Although we've been hearing new music from a lot of black metal bands lately, including highly influential Norwegian metallers Darkthrone (check out our review of their new album The Underground Resistance), who were instrumental in the genre's formation, many of those bands have made radical changes to their sound in terms of production, themes and/or musical styles. Only a few bands continue to carry the old-school banner, but my first listen to Crest of Darkness led me to believe they were among that troop. Formed in 1993 by Ingar Amlien (formerly of the prog-metal band Conception), CoD are less widely known than iconic genre names like Emperor, Darkthrone, Burzum or Mayhem, and they're not as prolific as many of their peers, with only six albums released across their twenty-year history, but they've nevertheless continued to soldier on through the blackness with many of the genre's core themes intact.
That's not to say they haven't made some major tweaks to their own style; with the release of their third record The Ogress in 1999, the band was already incorporating gothic elements into the mix, but they added more death/thrash-driven elements with the follow-up, Project Regeneration. The resulting fusion evolved into a style reminiscent of Cradle of Filth and Dimmu Borgir, though with more caustic rhythms and riffs. While further changes to the band's lineup resulted in more shifts in style and tone, the band has been a quartet since their 2007 release Give Us the Power to Do Your Evil – Amlien on lead vocals and bass, guitarists Rebo & Kjell Arne Hubred (who has since left the band, replaced by Jan Fredrik Solheim), and Kjetil Hektoen at the drumkit.
After a short but creepy synth intro, the album kicks off with the ferocious title track, painting a wide canvas with darkly cinematic colors, laying massive, echoing chords over thick layers of tremolo riffs and double-kick beats, with Amlien's voice maintaining a tense, mid-range black metal snarl. From here the pattern stays pretty consistent, though tracks like “Demon Child“ (see the video below) ramp up the intensity with more tempo change-ups and some ghoulish vocal modulations, and “The Priest From Hell“ introduces some sharp, thrashy riffs. Guitar solos are minimal, but when they do arrive they add a nice '80s touch, and usually come soaked with haunting reverb.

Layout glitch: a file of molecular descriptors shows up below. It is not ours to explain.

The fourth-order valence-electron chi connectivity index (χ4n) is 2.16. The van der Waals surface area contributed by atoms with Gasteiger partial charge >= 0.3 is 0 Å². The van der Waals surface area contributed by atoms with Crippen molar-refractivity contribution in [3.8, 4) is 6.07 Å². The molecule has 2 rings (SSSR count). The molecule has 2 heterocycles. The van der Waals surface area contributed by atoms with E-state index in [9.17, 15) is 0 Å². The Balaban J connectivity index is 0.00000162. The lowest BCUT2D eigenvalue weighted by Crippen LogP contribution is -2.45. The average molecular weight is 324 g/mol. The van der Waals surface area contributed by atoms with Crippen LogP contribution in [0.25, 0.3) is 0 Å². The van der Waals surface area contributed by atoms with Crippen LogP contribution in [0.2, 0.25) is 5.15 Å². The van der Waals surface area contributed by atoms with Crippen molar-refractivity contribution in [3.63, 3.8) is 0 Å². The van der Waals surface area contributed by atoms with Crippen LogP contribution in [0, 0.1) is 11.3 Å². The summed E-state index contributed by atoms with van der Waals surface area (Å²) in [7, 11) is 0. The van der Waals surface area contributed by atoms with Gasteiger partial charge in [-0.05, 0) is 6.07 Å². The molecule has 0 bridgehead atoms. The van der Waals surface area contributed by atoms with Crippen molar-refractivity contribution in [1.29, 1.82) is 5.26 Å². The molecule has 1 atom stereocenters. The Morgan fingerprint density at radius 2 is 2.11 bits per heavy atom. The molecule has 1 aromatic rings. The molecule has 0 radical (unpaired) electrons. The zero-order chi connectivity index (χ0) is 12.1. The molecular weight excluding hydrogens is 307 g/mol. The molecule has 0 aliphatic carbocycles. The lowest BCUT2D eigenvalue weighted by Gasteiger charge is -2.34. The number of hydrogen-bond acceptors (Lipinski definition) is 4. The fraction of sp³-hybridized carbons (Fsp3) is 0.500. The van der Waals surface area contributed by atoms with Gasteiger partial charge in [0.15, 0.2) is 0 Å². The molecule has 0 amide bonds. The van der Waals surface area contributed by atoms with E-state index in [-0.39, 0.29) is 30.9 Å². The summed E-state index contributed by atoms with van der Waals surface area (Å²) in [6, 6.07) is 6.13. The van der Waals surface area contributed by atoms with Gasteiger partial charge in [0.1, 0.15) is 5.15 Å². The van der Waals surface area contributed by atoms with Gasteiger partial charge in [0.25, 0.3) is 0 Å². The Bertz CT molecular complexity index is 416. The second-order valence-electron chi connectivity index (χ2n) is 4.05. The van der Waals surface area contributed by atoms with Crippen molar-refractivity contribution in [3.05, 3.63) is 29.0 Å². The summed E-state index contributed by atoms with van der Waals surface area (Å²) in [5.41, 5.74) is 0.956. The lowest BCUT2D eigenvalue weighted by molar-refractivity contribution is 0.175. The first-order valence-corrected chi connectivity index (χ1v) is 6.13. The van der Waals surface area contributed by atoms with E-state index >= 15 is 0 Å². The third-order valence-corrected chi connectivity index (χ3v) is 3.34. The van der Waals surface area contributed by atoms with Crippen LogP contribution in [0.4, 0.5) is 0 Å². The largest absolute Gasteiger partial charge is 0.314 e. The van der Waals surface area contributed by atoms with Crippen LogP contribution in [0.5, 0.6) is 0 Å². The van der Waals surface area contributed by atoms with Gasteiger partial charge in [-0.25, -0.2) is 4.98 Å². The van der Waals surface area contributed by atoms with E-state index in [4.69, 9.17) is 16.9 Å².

The sick and sleazy riff that drives “Welcome To My Funeral“ makes it one of the most memorable on the album, and the following cut “Womb Of The Wolf“ seems to transform the same motif into a blackened death metal burnout; the intense “Vampire Dreams“ matches its stomping riff with a multi-tracked vocal chant that makes it especially spooky. The mood is more brooding in “From The Dead,” but that song gets a shot of urgent energy from Hektoen's crazed blastbeats. The closing track “The Day Before She Died“ is a hybrid of doom and black metal, pairing long, deep chords with a frantic, repeating rhythm of double-kicks and crash cymbals before settling into an unexpected but very cool acoustic coda.
If you dig dark atmospheric metal with themes torn from the pages of Anton LaVey's Satanic Bible, carried on a wave of tremolo riffs, pitch-black chords and pummeling blastbeats, then In the Presence of Death will bring a wicked grin to your corpse-painted face. While it's not breaking any new ground in a 20-year-old genre, it's handled with technical skill and ferocious energy... and let's face it, sometimes I'm just in the mood to hear a band spewing black flames of evil. Most times, actually. But never mind my weirdness; all you need to know about this band's brutal attack is concentrated in the track “Demon Child,” which you can see and hear them perform in the clip below.